In previous blog posts long ago (like here and here), I expressed the hope that XBRL will fundamentally transform financial reporting and financial statement analysis. For example, it's one thing to argue that mandating roll forwards of all balance sheet accounts would overload readers with information, but quite another to maintain the same thing about machine-readable data. In other words, XBRL will remove a key excuse for limiting financial disclosures.
On the other hand, despite my oft-recorded concerns with U.S. adoption of IFRS, I have not written anything about XBRL implementation differences. I recognize that XBRL is a significant issue when considering whether IFRS is ready for adoption by the SEC, yet it is beyond what I am comfortable evaluating on my own.
For these reasons, I am pleased to present this post from guest blogger Neal Hannon. Neal is an XBRL consultant and the former Director of Financial Reporting Technologies for the Financial Accounting Foundation. He can be reached at email@example.com.
Recently, Mike Starr, a deputy chief accountant at the U.S. Securities and Exchange Commission, spoke before a conference and said
"There is still concern about the adequacy of IFRS (XBRL) taxonomy… whether it has enough detail for industry, to ease the tagging process for companies and make resulting data useful for investors,"
Reuters reported that the SEC has refused to allow company filings under IFRS to use XBRL and Starr indicated there would be further delays. Unfortunately, the Reuters report was a tad inaccurate. The SEC is not refusing companies filing under IFRS to use XBRL; they are simply saying that they are not currently accepting the IFRS taxonomy. Additionally, they have signaled that the present IFRS taxonomy may not be robust enough to support the level of reporting they expect from foreign companies not using US GAAP.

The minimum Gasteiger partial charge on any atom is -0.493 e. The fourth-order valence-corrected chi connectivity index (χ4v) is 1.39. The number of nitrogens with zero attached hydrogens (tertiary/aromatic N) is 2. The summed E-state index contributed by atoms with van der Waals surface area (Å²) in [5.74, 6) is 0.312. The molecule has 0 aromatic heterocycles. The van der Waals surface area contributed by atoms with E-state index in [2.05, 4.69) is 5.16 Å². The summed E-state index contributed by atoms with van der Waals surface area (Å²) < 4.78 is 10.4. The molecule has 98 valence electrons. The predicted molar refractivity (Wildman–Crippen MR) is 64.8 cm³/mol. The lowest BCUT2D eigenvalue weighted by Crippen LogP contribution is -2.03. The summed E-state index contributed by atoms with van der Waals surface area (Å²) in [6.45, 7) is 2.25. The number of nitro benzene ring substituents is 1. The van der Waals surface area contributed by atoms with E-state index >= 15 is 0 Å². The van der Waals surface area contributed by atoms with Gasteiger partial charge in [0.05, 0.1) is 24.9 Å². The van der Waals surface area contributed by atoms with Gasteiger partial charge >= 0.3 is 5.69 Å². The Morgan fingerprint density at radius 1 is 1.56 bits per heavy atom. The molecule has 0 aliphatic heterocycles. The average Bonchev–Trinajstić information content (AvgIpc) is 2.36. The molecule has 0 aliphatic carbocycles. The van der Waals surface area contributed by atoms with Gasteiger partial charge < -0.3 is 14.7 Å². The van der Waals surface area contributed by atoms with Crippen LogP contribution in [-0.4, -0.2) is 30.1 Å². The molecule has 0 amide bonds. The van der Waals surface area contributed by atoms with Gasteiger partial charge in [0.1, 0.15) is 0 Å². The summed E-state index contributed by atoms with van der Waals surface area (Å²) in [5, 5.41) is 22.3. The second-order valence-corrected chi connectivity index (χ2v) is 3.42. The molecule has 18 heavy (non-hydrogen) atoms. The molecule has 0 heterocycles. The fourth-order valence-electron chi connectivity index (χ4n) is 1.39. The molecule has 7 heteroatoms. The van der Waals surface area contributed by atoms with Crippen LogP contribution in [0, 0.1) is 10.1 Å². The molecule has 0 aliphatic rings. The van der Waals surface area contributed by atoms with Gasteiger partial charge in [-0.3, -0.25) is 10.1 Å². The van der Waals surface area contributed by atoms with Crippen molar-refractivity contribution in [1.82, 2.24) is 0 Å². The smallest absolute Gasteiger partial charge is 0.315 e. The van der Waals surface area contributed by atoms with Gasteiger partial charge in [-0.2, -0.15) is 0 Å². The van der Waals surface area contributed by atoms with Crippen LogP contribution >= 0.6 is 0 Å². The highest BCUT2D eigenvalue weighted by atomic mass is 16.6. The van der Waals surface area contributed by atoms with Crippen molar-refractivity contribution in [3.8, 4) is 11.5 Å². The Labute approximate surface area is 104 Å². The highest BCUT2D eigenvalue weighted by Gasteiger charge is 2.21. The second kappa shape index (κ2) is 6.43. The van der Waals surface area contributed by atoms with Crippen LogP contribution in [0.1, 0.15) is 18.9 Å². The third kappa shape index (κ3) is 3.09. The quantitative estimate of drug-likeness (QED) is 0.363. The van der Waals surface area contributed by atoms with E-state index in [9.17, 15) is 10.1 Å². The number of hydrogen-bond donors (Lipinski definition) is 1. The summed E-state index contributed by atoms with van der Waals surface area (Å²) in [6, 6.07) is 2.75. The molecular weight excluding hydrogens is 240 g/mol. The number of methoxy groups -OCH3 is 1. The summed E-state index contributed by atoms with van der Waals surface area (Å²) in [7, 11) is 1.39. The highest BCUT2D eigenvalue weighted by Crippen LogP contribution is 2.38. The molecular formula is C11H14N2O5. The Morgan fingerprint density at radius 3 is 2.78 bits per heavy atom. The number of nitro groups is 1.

On the EU side of the pond, reaction to the comment by Mr. Starr came quickly from the incoming chairman of the International Accounting Standards Board, Hans Hoogervorst. Hans replied,
"I am hopeful we can address the problems the SEC is seeing and hopefully the use of IFRS taxonomy can be allowed. A lot of these problems will be solved. We are working hard on a proper IFRS taxonomy. Without it, the spread of IFRS will be hampered.”
Tony Fragnito, CEO of XBRL International added the following comment:
XBRL is a format specification for “how” business information is structured; it does not define “what” gets reported. The SEC has accepted, in fact mandated, the use of XBRL as the format for US GAAP reporting. The SEC did not say IFRS does not fit with XBRL. They are not willing to accept the level of detail required by IFRS today. The XBRL representation of IFRS is not the issue.
In February 2010, the SEC (http://www.journalofaccountancy.com/Web/20102656.htm ) indicated that 2015 would be the earliest date that would be considered for US conversion to IFRS. The SEC vote directed the SEC staff to develop an IFRS adoption plan with the several issues in mind including
- Determining whether IFRS is sufficiently developed and consistent in application for use as the single set of accounting standards in the U.S. reporting system.
Thanks to Mike Starr’s comments the adequacy of the IFRS XBRL taxonomy is back in the spotlight. Although not specifically mentioned in the February 2010 SEC vote, the adequacy of the IFRS taxonomy for use by US filers is certainly a criterion for determining if IFRS is sufficiently developed. A quick dig into the 2008 Roadmap for the Potential Use of Financial Statements Prepared in Accordance with International Financial Reporting Standards by U.S. Issuers confirms that the SEC should have been looking at this issue for a while. Milestone number three in that document read: